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MD-88 Strikes Approach Light Structure in Nonfatal Accident 16 pages. [PDF 204K]
The collision occurred on a daylight, visual approach over water to Runway 13 at LaGuardia Airport, New York, New York, U.S., when visual illusions and the pilot’s monovision contact lenses caused him to misperceive the aircraft’s altitude and rate of descent, the report said.
The cockpit crew had no means to extinguish or suppress the fire because the cargo compartment was not equipped (nor was it required to be equipped) with a fire extinguisher, the official report said.
The crew lost control of the aircraft, which collided with terrain. The crew’s disregard of minimum descent altitude on the nonprecision step-down approach caused the accident.
Contributing factors included the pilots’ unfamiliarity with an actual DC-8 stall, the test flight at night without a visual horizon and an engine-compressor stall that might have distracted the flight crew at a critical time.
On their approach to Cali, Colombia, the flight crew selected a direct course to the ROMEO nondirectional beacon (NDB), believing that they were selecting the ROZO NDB. According to the Colombia Aeronautica Civil accident investigation report, the incorrect flight management system entry led the airplane to turn toward Bogota, Colombia, which was 212 kilometers (132 miles) to the northeast.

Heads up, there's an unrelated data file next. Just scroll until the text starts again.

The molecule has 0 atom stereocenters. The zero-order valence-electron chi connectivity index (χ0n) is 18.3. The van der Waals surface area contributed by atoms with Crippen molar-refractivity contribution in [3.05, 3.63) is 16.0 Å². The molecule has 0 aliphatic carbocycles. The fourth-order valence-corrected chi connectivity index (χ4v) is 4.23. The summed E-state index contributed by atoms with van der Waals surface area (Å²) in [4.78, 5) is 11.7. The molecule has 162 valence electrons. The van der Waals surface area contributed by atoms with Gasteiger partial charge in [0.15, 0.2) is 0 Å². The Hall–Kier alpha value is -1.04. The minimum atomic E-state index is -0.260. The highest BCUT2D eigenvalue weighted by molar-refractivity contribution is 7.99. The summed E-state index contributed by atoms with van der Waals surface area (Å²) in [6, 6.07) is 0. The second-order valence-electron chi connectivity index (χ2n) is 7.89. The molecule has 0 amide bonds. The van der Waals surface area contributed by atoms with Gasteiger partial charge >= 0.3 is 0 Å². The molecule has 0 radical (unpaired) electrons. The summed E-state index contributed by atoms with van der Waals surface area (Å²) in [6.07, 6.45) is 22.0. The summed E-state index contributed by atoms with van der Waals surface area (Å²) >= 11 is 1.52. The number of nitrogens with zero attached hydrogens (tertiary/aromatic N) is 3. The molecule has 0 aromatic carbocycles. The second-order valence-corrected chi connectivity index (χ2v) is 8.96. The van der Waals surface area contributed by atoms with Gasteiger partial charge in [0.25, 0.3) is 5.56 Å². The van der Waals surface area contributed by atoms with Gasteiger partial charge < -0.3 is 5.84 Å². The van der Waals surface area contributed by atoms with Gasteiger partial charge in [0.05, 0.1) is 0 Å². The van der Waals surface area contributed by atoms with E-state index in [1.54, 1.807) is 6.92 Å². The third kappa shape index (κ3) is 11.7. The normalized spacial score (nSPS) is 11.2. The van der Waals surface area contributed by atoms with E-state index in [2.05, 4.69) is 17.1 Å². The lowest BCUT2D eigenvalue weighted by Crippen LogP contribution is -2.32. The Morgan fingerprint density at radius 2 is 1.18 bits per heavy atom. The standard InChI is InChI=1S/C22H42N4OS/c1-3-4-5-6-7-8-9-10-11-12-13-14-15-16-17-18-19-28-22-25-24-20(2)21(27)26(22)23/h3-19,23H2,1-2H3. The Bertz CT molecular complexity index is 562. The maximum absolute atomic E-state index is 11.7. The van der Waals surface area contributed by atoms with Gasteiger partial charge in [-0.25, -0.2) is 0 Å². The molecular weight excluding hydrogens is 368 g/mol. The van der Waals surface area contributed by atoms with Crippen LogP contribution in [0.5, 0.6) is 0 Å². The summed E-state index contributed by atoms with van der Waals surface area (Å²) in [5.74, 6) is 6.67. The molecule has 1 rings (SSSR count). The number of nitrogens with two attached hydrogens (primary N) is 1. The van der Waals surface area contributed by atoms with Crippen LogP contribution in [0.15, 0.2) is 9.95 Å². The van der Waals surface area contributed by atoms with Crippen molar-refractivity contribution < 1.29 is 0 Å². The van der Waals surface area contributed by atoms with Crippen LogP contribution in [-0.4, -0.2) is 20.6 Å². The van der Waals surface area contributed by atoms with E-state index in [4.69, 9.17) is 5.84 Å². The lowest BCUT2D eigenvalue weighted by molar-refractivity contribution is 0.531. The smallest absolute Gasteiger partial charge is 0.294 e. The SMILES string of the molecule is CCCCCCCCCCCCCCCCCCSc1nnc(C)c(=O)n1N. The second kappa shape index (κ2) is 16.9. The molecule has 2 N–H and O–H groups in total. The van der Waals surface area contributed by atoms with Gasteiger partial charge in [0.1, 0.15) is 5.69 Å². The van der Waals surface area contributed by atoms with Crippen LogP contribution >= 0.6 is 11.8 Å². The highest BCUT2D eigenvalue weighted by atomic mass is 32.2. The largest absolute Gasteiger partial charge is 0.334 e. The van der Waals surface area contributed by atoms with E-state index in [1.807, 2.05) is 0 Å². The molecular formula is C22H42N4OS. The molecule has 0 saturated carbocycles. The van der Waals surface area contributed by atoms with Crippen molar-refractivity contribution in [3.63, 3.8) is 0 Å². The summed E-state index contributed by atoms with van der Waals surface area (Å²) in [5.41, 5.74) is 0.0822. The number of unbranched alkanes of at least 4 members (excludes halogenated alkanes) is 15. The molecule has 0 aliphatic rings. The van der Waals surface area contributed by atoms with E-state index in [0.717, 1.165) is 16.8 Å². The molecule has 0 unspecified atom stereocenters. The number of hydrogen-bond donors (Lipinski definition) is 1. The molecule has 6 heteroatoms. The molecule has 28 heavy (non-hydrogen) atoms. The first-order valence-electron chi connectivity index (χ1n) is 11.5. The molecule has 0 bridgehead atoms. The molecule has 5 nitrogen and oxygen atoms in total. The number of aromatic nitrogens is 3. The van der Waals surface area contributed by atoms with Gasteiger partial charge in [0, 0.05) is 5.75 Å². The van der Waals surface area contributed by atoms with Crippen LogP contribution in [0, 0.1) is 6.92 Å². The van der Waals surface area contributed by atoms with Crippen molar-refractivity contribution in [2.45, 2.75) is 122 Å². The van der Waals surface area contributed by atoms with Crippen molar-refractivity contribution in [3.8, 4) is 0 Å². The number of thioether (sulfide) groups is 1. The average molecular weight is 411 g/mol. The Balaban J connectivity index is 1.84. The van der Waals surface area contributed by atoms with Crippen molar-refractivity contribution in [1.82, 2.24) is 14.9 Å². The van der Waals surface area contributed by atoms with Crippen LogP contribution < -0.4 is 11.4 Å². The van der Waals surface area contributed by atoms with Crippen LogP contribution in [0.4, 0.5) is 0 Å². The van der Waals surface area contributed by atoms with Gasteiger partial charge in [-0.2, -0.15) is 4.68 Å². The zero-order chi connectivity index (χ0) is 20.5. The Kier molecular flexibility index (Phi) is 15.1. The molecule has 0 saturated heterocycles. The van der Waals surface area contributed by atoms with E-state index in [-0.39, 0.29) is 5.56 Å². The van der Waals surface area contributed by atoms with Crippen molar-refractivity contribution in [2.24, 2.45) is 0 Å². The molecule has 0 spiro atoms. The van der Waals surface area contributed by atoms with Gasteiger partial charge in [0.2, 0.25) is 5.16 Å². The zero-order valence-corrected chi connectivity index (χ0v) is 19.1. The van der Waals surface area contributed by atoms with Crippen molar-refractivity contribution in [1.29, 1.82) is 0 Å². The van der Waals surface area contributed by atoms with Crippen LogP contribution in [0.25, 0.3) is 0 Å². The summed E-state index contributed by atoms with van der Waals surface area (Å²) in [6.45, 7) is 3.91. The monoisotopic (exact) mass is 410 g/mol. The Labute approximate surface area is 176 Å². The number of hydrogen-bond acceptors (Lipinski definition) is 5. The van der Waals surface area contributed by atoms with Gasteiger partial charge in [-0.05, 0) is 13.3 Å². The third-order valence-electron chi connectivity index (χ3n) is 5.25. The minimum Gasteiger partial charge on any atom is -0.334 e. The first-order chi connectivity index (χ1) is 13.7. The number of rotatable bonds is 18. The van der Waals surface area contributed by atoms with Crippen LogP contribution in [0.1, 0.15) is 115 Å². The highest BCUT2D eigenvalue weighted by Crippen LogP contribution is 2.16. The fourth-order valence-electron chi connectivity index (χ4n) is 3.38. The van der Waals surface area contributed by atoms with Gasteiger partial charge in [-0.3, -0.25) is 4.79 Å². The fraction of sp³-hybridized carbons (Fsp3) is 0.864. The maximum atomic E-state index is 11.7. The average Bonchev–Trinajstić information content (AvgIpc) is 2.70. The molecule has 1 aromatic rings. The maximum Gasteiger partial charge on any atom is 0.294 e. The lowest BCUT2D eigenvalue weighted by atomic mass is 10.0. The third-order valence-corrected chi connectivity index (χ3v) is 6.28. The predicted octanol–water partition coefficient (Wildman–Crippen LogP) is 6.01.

According to the official U.S. accident report, failure of the cockpit voice recorder to retain conversations during the initial approach, landing and go-around impeded the investigation.
Flight Crew’s Failure to Perform Landing Checklist Results in DC-9 Wheels-up Landing 16 pages. [PDF 287K]
The captain ignored several cues that the unstabilized approach should have been aborted. These included excessive airspeed, an alert from the ground-proximity warning system, lack of green lights signaling that the landing gear was down and locked, and the sounding of the gear-warning horn.
Passengers were commanded to remove their shoes before evacuating the aircraft, which slowed the evacuation and could have caused injuries or loss of life in a fire or other critical situation, the official U.S. accident investigation report said.
Captain Rejects Takeoff as Boeing 747 Veers off Slippery Runway 12 pages. [PDF 208K]
The airline’s flight attendant procedures did not provide adequate guidance to flight attendants on how to coordinate their actions during and after the impact sequence, the official U.S. report said.
After receiving second-degree burns to her ankles and legs in the postaccident fire, the flight attendant continued to assist passengers by moving them away from the airplane and extinguished flames on at least one passenger who was on fire, the official U.S. report said.
Learjet MEDEVAC Flight Ends in Controlled-flight-into-terrain (CFIT) 8 pages. [PDF 68K]
The Canadian accident-investigation board determined that the flight crew had apparently mis-set one or both altimeters, resulting in lower-than-prescribed altitudes for the descent profile. The flight crew and medical-team passengers were killed when the Learjet was unknowingly flown into the water.